Friday, July 18, 2014

10th U.S. Circuit Affirms Ruling Invalidating Oklahoma Ban On Marriage Equality

The U.S. Court of Appeals for the 10th Circuit has affirmed a lower court ruling striking down Oklahoma's ban on marriage equality. The same 3-judge appellate panel that struck down Utah's ban on marriage equality earlier this year (making history to become the highest court to issue a ruling that bans on marriage equality are unconstitutional in Kitchen v Herbert) has now ruled in Bishop v Smith that Oklahoma's marriage equality ban is also unconstitutional.

Freedom to Marry notes that this case is one of the longest running legal battles over marriage equality (originally filed in 2004!) and is the twenty-sixth consecutive win in court for marriage equality. Eval Wolfson said:
“Today’s ruling arises out of the oldest active marriage case in the country, filed in Oklahoma ten years ago; and follows more than two dozen favorable rulings for marriage in the past year. The legal consensus is clear: marriage discrimination is unconstitutional and inflicts concrete harms on committed gay and lesbian couples and their families.  From the heart of the Southwest and as far as the Mountain West, the federal rulings from the 10th Circuit Court of Appeals from Oklahoma and Utah affirm that all of America is ready for the freedom to marry. It is time for the Supreme Court to end this patchwork of discrimination and bring our country to national resolution as soon as possible.”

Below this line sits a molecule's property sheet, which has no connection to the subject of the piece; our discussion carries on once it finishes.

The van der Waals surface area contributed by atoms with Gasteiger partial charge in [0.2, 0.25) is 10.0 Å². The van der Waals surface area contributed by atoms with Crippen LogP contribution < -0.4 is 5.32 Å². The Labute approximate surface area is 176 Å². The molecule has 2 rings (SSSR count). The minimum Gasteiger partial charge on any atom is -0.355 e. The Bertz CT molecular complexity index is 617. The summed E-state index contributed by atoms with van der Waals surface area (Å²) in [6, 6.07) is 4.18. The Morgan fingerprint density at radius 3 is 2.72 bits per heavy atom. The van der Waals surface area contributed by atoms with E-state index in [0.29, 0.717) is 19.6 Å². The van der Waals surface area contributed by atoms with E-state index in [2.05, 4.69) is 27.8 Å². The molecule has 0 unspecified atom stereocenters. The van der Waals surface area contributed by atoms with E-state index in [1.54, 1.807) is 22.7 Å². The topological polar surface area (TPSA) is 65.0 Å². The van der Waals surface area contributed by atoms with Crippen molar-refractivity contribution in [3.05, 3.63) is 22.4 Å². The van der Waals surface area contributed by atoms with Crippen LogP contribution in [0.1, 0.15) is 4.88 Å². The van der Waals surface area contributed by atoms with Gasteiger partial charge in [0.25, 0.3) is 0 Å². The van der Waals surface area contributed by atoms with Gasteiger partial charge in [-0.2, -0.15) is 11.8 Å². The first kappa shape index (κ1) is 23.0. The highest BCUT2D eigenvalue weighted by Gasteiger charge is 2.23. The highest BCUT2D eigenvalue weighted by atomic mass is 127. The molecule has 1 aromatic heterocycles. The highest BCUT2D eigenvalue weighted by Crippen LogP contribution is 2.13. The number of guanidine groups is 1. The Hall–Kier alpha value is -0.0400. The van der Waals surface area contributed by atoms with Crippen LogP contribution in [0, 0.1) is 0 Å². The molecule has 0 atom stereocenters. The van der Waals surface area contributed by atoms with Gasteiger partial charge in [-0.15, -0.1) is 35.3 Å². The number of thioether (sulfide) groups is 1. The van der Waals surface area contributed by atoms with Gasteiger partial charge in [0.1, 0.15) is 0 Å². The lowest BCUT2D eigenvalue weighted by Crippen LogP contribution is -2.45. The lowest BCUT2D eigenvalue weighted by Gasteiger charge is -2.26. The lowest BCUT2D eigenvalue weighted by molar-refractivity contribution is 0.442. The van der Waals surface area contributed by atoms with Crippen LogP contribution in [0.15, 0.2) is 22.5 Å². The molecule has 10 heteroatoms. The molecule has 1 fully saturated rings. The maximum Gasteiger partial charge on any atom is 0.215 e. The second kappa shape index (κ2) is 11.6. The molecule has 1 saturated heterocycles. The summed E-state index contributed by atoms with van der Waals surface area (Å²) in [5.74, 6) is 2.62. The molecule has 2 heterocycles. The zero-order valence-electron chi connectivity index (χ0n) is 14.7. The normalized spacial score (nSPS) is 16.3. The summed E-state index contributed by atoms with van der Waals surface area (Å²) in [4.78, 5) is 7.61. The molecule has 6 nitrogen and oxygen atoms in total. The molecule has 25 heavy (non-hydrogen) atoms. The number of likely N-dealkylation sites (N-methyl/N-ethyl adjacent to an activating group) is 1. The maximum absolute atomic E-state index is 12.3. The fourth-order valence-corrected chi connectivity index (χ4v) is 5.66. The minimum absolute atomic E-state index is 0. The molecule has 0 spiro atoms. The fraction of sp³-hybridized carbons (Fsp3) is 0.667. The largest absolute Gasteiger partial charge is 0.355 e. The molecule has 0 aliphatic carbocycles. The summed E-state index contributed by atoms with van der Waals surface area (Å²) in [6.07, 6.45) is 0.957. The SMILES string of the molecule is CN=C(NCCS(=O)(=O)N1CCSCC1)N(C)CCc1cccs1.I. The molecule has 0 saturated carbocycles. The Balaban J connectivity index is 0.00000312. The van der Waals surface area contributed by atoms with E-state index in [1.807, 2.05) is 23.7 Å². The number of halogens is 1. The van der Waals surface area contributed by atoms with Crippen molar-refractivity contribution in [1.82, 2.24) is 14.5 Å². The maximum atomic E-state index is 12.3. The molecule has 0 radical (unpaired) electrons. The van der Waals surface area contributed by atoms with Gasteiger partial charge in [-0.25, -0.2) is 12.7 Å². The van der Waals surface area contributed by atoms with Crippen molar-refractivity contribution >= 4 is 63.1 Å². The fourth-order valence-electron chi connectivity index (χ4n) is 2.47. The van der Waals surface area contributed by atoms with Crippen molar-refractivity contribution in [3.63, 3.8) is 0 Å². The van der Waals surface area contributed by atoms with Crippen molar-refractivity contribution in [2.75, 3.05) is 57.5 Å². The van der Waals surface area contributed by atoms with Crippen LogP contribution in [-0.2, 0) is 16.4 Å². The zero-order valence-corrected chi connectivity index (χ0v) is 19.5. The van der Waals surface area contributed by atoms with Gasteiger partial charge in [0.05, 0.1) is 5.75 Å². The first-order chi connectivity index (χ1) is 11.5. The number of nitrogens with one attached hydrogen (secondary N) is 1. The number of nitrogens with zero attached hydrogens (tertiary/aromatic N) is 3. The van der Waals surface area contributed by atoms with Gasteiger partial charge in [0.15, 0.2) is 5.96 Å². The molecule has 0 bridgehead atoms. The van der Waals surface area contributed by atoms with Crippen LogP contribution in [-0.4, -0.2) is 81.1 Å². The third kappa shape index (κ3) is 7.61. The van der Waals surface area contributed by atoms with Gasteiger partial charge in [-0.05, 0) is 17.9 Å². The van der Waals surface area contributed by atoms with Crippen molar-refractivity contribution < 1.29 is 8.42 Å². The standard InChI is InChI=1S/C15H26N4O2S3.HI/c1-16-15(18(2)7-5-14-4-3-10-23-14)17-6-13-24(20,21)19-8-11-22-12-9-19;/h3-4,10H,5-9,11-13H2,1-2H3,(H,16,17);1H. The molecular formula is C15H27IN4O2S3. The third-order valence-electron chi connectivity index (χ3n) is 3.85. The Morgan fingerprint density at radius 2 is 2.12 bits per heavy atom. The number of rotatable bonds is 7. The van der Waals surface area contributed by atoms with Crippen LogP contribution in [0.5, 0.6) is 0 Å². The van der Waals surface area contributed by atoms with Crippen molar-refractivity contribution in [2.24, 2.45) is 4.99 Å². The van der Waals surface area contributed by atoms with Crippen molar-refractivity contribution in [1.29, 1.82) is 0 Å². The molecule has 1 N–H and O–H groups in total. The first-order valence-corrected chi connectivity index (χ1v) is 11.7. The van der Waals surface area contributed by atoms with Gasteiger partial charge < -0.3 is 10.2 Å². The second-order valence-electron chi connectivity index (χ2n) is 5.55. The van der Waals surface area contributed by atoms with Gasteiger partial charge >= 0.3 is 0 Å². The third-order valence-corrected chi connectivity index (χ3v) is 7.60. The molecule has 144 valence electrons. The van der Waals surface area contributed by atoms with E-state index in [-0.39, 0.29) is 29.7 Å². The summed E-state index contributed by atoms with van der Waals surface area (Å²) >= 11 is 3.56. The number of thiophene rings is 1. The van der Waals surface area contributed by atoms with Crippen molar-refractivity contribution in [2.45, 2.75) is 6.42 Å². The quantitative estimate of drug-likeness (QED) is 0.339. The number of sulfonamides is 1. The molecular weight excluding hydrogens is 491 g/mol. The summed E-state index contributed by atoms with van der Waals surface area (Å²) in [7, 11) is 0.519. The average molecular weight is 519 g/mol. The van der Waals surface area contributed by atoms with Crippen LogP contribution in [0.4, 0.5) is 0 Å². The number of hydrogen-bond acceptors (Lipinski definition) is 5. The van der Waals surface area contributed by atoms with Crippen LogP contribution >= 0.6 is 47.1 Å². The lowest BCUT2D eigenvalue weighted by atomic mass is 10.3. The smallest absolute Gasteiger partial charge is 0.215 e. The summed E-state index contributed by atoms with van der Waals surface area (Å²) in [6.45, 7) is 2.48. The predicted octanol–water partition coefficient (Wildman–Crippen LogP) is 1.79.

The Washngton Blade reports that the vote count was 2-1 and that the 46-page opinion was written by Carlos Lucero, a Clinton appointee. The court basically says that its decision in Bishop is controlled by its earlier decision in Kitchen.

Interestingly, the Department of Justice and the Bipartisan Legal Advisory Group are defendant-appellants in this case because the original lawsuit also challenged the now-defunct Defense of Marriage Act. I don't know if that makes it more or less likely to be taken up by the Supreme Court on appeal (I would think, less likely, but who knows.)

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